When did you last donate to an online donation campaign? Researchers at the ERNOP conference came to an astonishing conclusion: the digital transformation for the non-profit sector hasn’t happened yet, at least not in terms of donations. Sure, lots of charities use social media to promote their campaigns but a consistently small amount of online campaigns are successful in attraction donations: e.g 7 per cent in the Netherlands and 7.6 per cent in the US. Why are online campaigns unsuccessful? Most people immediately suggest that it is age related: older people give more and this group is less active online. Charities cannot affect people’s age; therefore, we want to consider other causes hindering online donations. The lacking connection between donors and nonprofits in an online context is likely to be subject to several causes, such as: (1) no willingness to change, (2) donors do not trust digital systems, (3) information overload and (4) too abstract.
It might be an issue of path dependency: maybe both donors and nonprofits are reluctant to change. However, even when charities invest in online donation methods the success rate is low. For instance, at Kickstarter, one of the most popular crowdfunding platforms worldwide, the success rate as of April 2019 is about 37 per cent. Thus, about two thirds of the projects fail to assemble enough donations and this relatively new donation method has an old problem: ineffective solicitation. This suggests that even when nonprofits want to change and focus on online donation methods, donors are not biting. Charities are willing and need to change, since solicitation methods are less effective in attracting new donors and stimulating current donors to continue to give. However, from a donor’s perspective there is no clear need for change: the benefits from online donating are unclear for donors.
Why are donors reluctant to donate online? It is possible that donors don’t feel comfortable or don’t trust digital systems enough to donate to an online campaign. This is even more likely when people around them (i.e. peers/close ties) are reluctant as well. The reluctance is more likely with elderly donors (CAF, 2017), if none of their close others are donating online why should they? In this case informing people about the donations of others might be useful. For instance, when viewers of a crowdfunding platform were informed that other donors had donated as well by showing the average donation amount, more viewers decided to donate (van Teunenbroek & Bekkers, 2018). Thus, actively sharing that people are donating online could nudge others to give as well.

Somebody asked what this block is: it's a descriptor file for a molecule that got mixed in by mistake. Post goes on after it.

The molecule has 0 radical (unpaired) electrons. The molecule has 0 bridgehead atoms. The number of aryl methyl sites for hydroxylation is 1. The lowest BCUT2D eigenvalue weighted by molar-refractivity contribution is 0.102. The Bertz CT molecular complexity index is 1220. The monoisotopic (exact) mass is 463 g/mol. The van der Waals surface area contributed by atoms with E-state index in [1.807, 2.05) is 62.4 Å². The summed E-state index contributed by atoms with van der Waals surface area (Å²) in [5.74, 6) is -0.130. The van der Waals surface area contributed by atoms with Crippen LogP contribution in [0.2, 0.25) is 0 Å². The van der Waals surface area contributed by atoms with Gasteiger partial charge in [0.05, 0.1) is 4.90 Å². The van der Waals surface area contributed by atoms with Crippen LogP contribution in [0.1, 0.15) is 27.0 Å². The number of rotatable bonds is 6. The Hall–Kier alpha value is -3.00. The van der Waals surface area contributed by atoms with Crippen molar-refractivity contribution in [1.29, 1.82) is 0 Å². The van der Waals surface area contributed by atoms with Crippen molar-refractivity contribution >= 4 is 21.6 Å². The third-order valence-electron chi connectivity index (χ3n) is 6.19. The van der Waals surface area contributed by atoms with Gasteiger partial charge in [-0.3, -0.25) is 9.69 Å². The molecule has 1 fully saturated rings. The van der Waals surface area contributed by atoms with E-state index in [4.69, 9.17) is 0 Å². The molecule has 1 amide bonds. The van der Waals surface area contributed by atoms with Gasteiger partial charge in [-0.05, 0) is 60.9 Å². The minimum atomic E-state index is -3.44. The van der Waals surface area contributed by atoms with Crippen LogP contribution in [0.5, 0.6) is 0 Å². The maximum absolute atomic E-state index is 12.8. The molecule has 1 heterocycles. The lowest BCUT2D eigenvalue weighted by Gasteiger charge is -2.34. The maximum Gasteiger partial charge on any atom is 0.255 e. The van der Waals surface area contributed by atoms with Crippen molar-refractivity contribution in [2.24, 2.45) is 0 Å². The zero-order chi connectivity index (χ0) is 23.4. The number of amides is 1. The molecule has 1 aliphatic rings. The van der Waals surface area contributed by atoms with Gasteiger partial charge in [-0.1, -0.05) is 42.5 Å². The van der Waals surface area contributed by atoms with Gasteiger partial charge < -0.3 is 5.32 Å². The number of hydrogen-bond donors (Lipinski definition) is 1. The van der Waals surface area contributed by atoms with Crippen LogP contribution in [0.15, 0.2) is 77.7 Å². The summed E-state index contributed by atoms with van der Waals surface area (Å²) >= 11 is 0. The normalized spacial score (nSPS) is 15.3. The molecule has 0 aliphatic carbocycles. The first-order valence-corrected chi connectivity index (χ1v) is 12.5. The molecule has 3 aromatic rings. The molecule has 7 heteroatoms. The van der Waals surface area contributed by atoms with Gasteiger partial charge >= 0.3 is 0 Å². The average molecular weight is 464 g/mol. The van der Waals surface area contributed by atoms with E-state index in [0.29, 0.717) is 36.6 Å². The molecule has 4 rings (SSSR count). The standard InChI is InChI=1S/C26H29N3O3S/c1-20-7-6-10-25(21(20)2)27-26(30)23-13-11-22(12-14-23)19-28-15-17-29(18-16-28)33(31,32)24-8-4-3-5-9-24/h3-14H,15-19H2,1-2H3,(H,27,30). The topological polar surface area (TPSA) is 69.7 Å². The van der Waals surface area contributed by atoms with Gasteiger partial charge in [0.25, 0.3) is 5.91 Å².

Maybe donors are overwhelmed by the fast number of online campaigns (i.e. information overload). For instance, while I am writing this blog, Kickstarter hosts about 3,700 projects. I can easily imagine donors feeling overwhelmed by the high need for help. Yet others say that it is not the number of campaigns, but the way they are distributed over the web. Most charities have their own site where they promote and ask for online donations. If this is indeed a reason behind the lacking online donations, then one central site or app could be a solution.
Finally, maybe the online donation context is too abstract. After all, technology is just a tool to motivate people to give, the solicitor is the most important. It is possible that people do not feel connected with the charity/project if the cause is only presented and thus transferred online. We know that video’s make online projects more effective, possibly by making the cause less abstract and more identifiable. It is advisable for charities to focus on ways to improve the personal connection with potential donors online.
In this blog I gave four suggestions to explain why online campaigns are ineffective. In general, the literature focuses on reasons to give, in this case it might be fruitful to also examine why people do not give to online campaigns. The motives of the non-givers could provide nonprofits with an idea of how to make online donation methods more attractive and/or suitable.
Claire van Teunenbroek MSc. is a PhD student and researcher at the Center for Philanthropic studies at the Vrije Universiteit Amsterdam.
The European Research Network On Philanthropy is an association of more than 250 academics aiming to advance philanthropy research in Europe. Learn more about their work by visiting the website http://www.ernop.eu and sign up to the quarterly newsletter.